In a recent decision, Saunders v. Dickens, 151 So. 3d 434 (Fla. 2014), the Supreme Court of Florida ruled that in a medical negligence action, “a physician cannot insulate himself . . . from liability . . . by presenting a subsequent treating physician who testifies that adequate care by the defendant physician would not have altered the subsequent care.” Prior to the Supreme Court’s repudiation of this type of testimony, trial courts typically permitted experts to opine about this issue, leaving the propriety of numerous medical malpractice decisions in dispute. Indeed, the Fourth District Court of Appeal was recently tasked with addressing this issue in Cantore ex rel. Felix v. West Boca Med. Ctr., Inc., in which the court needed to determine whether a trial court’s admission of a subsequent treating physician’s testimony required a new trial.
Cantore arises from an adverse jury verdict in a medical malpractice case brought by the parents of a minor against West Boca Medical Center and Variety Children’s Hospital (a.k.a. Miami Children’s Hospital). Two years prior to the incidents at the heart of this case, the minor was diagnosed with hydrocephalus, which is a condition characterized by the excessive buildup of cerebral spinal fluid in the cranium. The minor’s case of hydrocephalus was caused by a benign tumor that blocked the outflow of fluid from her cranium. At that time, the minor underwent a procedure to correct the blockage. However, scar tissue began to develop and was uncovered by a CT scan performed about two years later at West Boca, showing that spinal fluid had begun to accumulate again. A doctor at Miami Children’s scheduled the minor for another corrective procedure.
About three weeks prior to this scheduled procedure, the minor began to experience painful headaches. The parents went to West Boca, where the minor was triaged as “urgent,” the middle of three triage levels. A physician gave the minor a diagnostic assessment, and a CT scan was performed. After reviewing the CT scan, a physician determined the hydrocephalus was worsening and contacted Miami Children about having her transferred. At the time, the physician told the pediatric neurosurgeon at Miami Children that the minor was “stable.” After some delay, the minor was airlifted to Miami Children. During the flight, the minor experienced acute decompensation. By the time of arrival, the minor had suffered a brain herniation and was rushed to the emergency room at Miami Children. An emergency procedure to relieve pressure was performed, which saved the minor’s life. However, the minor nevertheless experienced permanent brain damage.
The minor’s parents brought suit against West Boca and Miami Children’s. At a deposition, a physician at Miami Children’s was asked how his treatment would have differed had the minor arrived at the hospital an hour or two earlier. The physician testified that his treatment would not have been altered by the prior sequence of events because the procedure would still have been arranged for a time considering her condition two hours earlier. Accordingly, the minor would have still decompensated and experienced herniation leading to permanent injury. This deposition was read to the jury during trial. On appeal, the parents argued that this hypothetical testimony ran afoul of the Supreme Court’s ruling in Saunders and thus required a new trial.
In finding that such testimony lacks probative value, the Supreme Court of Florida noted that “[i]t . . . place[s] a burden on the plaintiff to somehow prove causation by demonstrating that a subsequent treating physician would not have disregarded the correct diagnosis . . . , contrary to his or her testimony and irrespective of the standard of care for the [first] physician.” Saunders, 151 So. 3d at 442. Although the Fourth District accepted the Supreme Court’s reasoning on the issue, it determined that the facts presented in the current case were distinguishable. Here, the Fourth District found that the deposition testimony was not of a “subsequently treating physician” but rather of a “co-treating physician” or “consulting treating physician.” Indeed, the physician testifying had been in conversation with the physician at West Boca about the minor’s care. The Fourth District found this distinction meaningful because it made the testifying physician’s answers more probative, since they addressed the care being received by the minor at the time she was under the care of the first physician. The Fourth District reasoned that since the instruction of the Miami Children’s physician had a direct bearing on the West Boca physician’s actions, the testimony was not of the variety repudiated in Saunders. Accordingly, the Fourth District determined the trial court did not err in admitting this testimony, and therefore a new trial was not necessary.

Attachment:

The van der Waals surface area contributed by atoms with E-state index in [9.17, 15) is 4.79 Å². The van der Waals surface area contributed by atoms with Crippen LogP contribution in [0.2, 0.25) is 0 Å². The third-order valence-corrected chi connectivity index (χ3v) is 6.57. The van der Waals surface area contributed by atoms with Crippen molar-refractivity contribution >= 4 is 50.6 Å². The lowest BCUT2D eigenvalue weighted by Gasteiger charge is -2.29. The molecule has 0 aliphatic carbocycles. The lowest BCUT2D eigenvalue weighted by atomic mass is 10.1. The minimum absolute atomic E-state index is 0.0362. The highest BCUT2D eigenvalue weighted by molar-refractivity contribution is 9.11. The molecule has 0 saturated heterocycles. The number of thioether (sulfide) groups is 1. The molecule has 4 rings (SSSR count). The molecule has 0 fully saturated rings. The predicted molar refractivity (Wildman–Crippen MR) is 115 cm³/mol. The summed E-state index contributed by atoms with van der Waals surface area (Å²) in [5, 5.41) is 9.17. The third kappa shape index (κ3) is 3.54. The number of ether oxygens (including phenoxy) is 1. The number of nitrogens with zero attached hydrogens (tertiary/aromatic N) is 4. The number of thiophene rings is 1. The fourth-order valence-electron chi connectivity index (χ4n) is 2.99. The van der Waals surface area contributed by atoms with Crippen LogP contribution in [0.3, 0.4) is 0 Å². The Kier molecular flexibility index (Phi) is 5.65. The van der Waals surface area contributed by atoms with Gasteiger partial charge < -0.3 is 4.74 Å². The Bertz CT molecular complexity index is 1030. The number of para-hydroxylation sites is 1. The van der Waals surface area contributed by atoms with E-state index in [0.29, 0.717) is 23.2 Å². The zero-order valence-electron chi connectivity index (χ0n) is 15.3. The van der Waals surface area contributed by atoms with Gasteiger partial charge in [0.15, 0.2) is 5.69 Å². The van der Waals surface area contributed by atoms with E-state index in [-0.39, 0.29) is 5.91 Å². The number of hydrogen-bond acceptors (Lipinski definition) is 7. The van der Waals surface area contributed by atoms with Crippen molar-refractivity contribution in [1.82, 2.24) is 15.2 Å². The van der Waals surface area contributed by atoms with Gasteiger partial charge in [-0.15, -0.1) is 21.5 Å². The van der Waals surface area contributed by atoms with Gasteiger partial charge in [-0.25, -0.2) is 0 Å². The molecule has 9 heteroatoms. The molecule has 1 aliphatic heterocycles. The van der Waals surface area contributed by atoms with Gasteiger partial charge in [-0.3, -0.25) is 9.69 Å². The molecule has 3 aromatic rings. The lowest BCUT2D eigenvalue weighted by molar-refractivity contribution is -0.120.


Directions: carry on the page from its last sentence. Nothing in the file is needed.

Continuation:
This case is just one that will likely come before the Courts of Appeal in the coming months and years. Given the primacy of expert testimony in medical negligence cases, controlling the testimony that makes its way to the ears of the jury is of obvious importance. Limiting the introduction of adverse testimony is easier in the first instance than on appeal when an appeal court must make a ex-post determination about whether “harm” arose from the introduction of questionable testimony. Accordingly, anyone with a possible medical negligence claim should consider finding experienced legal representation prior to taking action to redress his or her injuries. The South Florida medical negligence attorneys at Frankl & Kominsky have ample experience in Florida medical malpractice law and are ready to extend you the benefits of their services. If you are interested in learning more about a possible claim or our services, please feel free to contact us for a free case consultation.